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TME > Video
Incorporating 8mm, VHS & Betamax, Laserdisc, VCD, DVD, mobile media, UMD and
In 1983, BBC Enterprises tested the water of the growing homevideo market by
releasing Revenge of the Cybermen to the viewing public at a cost of just £40
(equivalent to around 'just' £95 today), allowing them to watch it again and
again and again...
And the world hasn't looked back since.
Click on the sections below to expand details for each format, or
jump directly to the releases.
The Doctor Who
home video market had in fact already been attacked prior to
the 1983 release of Tom Baker's Cyberman story, when Walton Sound and Film
Services released the Peter Cushing movies at £133 (around £553 today). 8mm film
works by passing a series of images past a light-projector at high speed.
format was standard the world over, but was highly costly and too delicate to
ever be a major player in the home video world.
VHS & Betamax
By the late 70s, two formats had emerged, promising durable home
re-recording ability, and low cost duplication for professional releases: VHS
(pictured left) and Betamax (pictured right). They
battled it out over several years, and eventually VHS (lower quality but also
substantially cheaper) won out.
The format was based around the varying TV standards that had developed over the
past several decades around the world:
Although VHS tapes all looked similar – a reel of magnetic tape being passed by
a series of "heads" which read off the audio and video information separately
the NTSC/PAL/SECAM divide ensured that the speed (and therefore the number of
frames per second) and the amount of pixels (ie the resolution) differed -
making it impossible to play back videos manufactured in certain countries on
another country's machinary, without the extra expense of built-in converters
(which, certainly in PAL and SECAM countries, became the norm by the 1990s).
Releases in the UK were handled directly by BBC
Worldwide (previously known as BBC Enterprises). Starting with a simultaneous
release in 1983 of Revenge of the Cybermen on VHS (right), Betamax and Laserdisc in
omnibus format with a fairly basic photomontage cover, these were quickly cut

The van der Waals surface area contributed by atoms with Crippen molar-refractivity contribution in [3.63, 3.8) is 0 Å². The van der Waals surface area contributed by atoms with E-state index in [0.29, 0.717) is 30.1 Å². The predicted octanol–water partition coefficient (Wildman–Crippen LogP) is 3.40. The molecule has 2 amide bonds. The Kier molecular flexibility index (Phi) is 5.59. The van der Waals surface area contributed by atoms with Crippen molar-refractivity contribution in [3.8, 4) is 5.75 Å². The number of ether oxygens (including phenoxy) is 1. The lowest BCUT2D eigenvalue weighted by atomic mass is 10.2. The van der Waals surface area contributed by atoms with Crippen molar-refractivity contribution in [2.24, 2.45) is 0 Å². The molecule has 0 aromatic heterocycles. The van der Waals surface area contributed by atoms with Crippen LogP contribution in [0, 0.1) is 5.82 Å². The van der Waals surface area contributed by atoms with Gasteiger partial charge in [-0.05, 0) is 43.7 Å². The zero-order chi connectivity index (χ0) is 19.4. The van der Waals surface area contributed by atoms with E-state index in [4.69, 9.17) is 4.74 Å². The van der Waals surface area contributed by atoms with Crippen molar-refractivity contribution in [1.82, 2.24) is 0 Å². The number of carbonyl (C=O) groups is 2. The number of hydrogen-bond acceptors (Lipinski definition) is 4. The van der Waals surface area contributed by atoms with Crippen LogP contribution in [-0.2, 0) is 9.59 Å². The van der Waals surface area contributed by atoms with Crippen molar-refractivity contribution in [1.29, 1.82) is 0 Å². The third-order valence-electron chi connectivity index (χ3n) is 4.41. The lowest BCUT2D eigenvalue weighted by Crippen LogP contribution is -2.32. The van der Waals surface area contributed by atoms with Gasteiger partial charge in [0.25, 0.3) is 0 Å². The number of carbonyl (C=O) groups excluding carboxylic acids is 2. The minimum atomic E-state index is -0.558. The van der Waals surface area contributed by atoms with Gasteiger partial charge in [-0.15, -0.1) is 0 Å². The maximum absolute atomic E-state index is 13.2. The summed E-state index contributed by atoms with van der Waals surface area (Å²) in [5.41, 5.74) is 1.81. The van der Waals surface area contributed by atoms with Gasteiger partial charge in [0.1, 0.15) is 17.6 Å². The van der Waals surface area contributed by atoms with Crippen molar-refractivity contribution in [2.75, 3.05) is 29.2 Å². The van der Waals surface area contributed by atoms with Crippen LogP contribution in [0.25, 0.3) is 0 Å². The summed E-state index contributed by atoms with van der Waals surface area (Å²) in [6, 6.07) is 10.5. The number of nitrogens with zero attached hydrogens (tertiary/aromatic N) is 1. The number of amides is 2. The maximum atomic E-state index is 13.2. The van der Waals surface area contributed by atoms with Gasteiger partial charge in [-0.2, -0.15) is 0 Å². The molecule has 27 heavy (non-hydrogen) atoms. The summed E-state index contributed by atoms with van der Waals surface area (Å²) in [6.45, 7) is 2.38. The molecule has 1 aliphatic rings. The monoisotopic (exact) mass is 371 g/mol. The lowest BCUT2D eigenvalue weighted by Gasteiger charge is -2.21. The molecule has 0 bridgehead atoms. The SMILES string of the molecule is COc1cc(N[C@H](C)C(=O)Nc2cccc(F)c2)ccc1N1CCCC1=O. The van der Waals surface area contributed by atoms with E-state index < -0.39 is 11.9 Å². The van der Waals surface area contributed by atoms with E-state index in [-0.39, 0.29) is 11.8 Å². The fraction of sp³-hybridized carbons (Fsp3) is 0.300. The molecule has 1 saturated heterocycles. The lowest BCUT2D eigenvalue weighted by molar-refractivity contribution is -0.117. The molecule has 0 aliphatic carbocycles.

down to just VHS and Betamax after the release of The Brain of Morbius in 1985
(oddly in a heavily-cut repeat version). After another 11 releases (during which
time the Betamax format was dropped) the releases became unedited (apart from
the final cliffhangers on the final episodes of many Hartnell stories), and
beginning with The War Games (left) gained beautiful cover illustrations by Alistair Pearson, Colin Howard and
Andrew Skilleter (and one or two other guest artists). Most of the 80s omnibus
releases were also reissued during 1993-4 in uncut format, although The Seeds of
Death, The Time Warrior and The Talons of Weng-Chiang would have to wait for
their DVD releases to be seen episodically.
The VHS releases
took a break during 1996 in order to push the TV Movie (right), and were relaunched with
The Leisure Hive (right) in
1997 with a redesigned cover format (initially with art by Colin Howard, but
later more photomontages by design company Black Sheep), baring the infamous Industria font and an altered version of the TVM
logo, and continued apace until the final release in 2003. The first few videos
featured a specially made advert (below-left).
Until 1994, Australian distribution was handled by Polygram (and, for the
first few releases, Kerridge Odeon who were subcontracted to distribute to New
Zealand). With a few exceptions these generally tailed the UK releases by just a
few months. In 1994, they elected not to reissue the omnibus versions as BBC
Worldwide were doing, and by the end of 1996 the rights were transferred to Roadshow. Following a flurry of releases, Roadshow caught up once more with the
British releases in early 1999, and finished in 2004. Covers were usually copied
from the UK versions, but Australia elected to stick with the diamond logo when
the UK switched to the TVM version in 1996.
In 1986, CBS/Fox gained the rights from BBC Worldwide Americas to distribute
NTSC versions of the videos. Catching up quickly with the UK videos, they then
followed around half a year behind the releases. Initially considering Doctor
Who to be a children's series, they were released under the 'Playhouse' banner,
and like PolyGram, Fox chose not to reissue the early omnibus releases.
Hollywood Online joined forces with Fox to offer a free floppy disc with
purchases of The Aztecs, Terminus, Robot, City of Death,
Resurrection of the Daleks and Planet of the Spiders – this promotional item is available to
download here (2.25mb).
2000 the rights were lost, and by the end of the year Warner Home Video took
over. Over the next few years, they slowly cleared the backlog created over the
year, and also continued distribution (with their own catalogue numbers) of new
runs of all the old CBS/Fox releases. By 2004 they too had completed the range.